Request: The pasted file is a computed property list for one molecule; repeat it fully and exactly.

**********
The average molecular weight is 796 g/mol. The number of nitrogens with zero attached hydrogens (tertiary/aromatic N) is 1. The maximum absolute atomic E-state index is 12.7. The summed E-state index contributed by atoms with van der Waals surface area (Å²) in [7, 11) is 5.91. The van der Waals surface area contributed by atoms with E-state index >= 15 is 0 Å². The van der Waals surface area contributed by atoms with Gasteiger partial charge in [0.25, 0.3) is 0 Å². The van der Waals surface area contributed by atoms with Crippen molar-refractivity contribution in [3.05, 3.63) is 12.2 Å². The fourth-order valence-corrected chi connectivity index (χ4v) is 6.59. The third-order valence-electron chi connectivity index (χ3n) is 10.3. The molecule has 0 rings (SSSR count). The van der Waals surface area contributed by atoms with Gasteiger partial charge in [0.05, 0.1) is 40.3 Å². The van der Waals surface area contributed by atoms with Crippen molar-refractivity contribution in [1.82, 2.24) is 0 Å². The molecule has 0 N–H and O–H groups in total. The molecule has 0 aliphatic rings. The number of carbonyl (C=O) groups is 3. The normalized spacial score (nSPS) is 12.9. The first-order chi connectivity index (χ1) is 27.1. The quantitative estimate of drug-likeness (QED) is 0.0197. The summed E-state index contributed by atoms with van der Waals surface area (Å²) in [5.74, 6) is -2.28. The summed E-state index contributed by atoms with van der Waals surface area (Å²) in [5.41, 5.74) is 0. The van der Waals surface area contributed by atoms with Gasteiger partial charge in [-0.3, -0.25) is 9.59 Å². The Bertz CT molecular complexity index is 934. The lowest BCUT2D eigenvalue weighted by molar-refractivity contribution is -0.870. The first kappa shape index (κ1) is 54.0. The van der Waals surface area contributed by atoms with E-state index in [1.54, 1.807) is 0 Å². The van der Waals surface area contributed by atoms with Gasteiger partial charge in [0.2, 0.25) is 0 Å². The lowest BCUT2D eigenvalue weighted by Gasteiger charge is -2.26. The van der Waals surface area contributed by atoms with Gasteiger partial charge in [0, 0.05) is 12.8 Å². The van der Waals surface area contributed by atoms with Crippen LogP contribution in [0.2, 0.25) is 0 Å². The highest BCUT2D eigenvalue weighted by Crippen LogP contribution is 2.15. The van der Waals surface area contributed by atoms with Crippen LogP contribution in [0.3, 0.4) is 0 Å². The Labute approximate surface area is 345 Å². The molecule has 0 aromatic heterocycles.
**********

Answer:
The average molecular weight is 796 g/mol. The number of nitrogens with zero attached hydrogens (tertiary/aromatic N) is 1. The maximum absolute atomic E-state index is 12.7. The summed E-state index contributed by atoms with van der Waals surface area (Å²) in [7, 11) is 5.91. The van der Waals surface area contributed by atoms with E-state index >= 15 is 0 Å². The van der Waals surface area contributed by atoms with Gasteiger partial charge in [0.25, 0.3) is 0 Å². The van der Waals surface area contributed by atoms with Crippen molar-refractivity contribution in [3.05, 3.63) is 12.2 Å². The fourth-order valence-corrected chi connectivity index (χ4v) is 6.59. The third-order valence-electron chi connectivity index (χ3n) is 10.3. The molecule has 0 rings (SSSR count). The van der Waals surface area contributed by atoms with Gasteiger partial charge in [0.05, 0.1) is 40.3 Å². The van der Waals surface area contributed by atoms with Crippen molar-refractivity contribution in [1.82, 2.24) is 0 Å². The molecule has 0 N–H and O–H groups in total. The molecule has 0 aliphatic rings. The number of carbonyl (C=O) groups is 3. The normalized spacial score (nSPS) is 12.9. The first-order chi connectivity index (χ1) is 27.1. The quantitative estimate of drug-likeness (QED) is 0.0197. The summed E-state index contributed by atoms with van der Waals surface area (Å²) in [5.74, 6) is -2.28. The summed E-state index contributed by atoms with van der Waals surface area (Å²) in [5.41, 5.74) is 0. The van der Waals surface area contributed by atoms with Gasteiger partial charge in [-0.3, -0.25) is 9.59 Å². The Bertz CT molecular complexity index is 934. The lowest BCUT2D eigenvalue weighted by molar-refractivity contribution is -0.870. The first kappa shape index (κ1) is 54.0. The van der Waals surface area contributed by atoms with E-state index in [1.54, 1.807) is 0 Å². The van der Waals surface area contributed by atoms with Gasteiger partial charge in [0.2, 0.25) is 0 Å². The lowest BCUT2D eigenvalue weighted by Gasteiger charge is -2.26. The van der Waals surface area contributed by atoms with Gasteiger partial charge in [0, 0.05) is 12.8 Å². The van der Waals surface area contributed by atoms with Crippen LogP contribution in [0.2, 0.25) is 0 Å². The highest BCUT2D eigenvalue weighted by Crippen LogP contribution is 2.15. The van der Waals surface area contributed by atoms with Crippen LogP contribution in [0.3, 0.4) is 0 Å². The Labute approximate surface area is 345 Å². The molecule has 0 aromatic heterocycles.